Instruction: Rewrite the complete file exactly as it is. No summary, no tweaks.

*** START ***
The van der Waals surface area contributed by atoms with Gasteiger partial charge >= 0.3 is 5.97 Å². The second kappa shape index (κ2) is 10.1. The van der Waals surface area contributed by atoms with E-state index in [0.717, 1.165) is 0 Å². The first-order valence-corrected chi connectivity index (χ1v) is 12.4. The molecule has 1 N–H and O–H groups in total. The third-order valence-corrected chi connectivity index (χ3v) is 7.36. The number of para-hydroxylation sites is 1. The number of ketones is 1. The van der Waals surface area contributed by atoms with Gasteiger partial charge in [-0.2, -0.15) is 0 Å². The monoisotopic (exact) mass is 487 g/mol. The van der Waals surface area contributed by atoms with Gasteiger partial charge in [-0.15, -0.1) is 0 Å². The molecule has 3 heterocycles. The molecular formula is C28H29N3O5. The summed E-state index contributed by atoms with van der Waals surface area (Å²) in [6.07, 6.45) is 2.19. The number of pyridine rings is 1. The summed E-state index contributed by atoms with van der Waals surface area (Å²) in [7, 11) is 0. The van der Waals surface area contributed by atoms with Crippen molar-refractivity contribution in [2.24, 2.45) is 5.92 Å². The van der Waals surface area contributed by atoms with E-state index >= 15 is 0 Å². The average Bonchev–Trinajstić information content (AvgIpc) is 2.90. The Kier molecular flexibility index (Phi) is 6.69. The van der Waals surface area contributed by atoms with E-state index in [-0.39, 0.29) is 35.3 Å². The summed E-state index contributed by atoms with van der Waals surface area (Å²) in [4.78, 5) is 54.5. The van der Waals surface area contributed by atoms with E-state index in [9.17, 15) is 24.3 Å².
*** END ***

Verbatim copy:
The van der Waals surface area contributed by atoms with Gasteiger partial charge >= 0.3 is 5.97 Å². The second kappa shape index (κ2) is 10.1. The van der Waals surface area contributed by atoms with E-state index in [0.717, 1.165) is 0 Å². The first-order valence-corrected chi connectivity index (χ1v) is 12.4. The molecule has 1 N–H and O–H groups in total. The third-order valence-corrected chi connectivity index (χ3v) is 7.36. The number of para-hydroxylation sites is 1. The number of ketones is 1. The van der Waals surface area contributed by atoms with Gasteiger partial charge in [-0.2, -0.15) is 0 Å². The monoisotopic (exact) mass is 487 g/mol. The van der Waals surface area contributed by atoms with Gasteiger partial charge in [-0.15, -0.1) is 0 Å². The molecule has 3 heterocycles. The molecular formula is C28H29N3O5. The summed E-state index contributed by atoms with van der Waals surface area (Å²) in [6.07, 6.45) is 2.19. The number of pyridine rings is 1. The summed E-state index contributed by atoms with van der Waals surface area (Å²) in [7, 11) is 0. The van der Waals surface area contributed by atoms with Crippen molar-refractivity contribution in [2.24, 2.45) is 5.92 Å². The van der Waals surface area contributed by atoms with E-state index >= 15 is 0 Å². The average Bonchev–Trinajstić information content (AvgIpc) is 2.90. The Kier molecular flexibility index (Phi) is 6.69. The van der Waals surface area contributed by atoms with E-state index in [-0.39, 0.29) is 35.3 Å². The summed E-state index contributed by atoms with van der Waals surface area (Å²) in [4.78, 5) is 54.5. The van der Waals surface area contributed by atoms with E-state index in [9.17, 15) is 24.3 Å².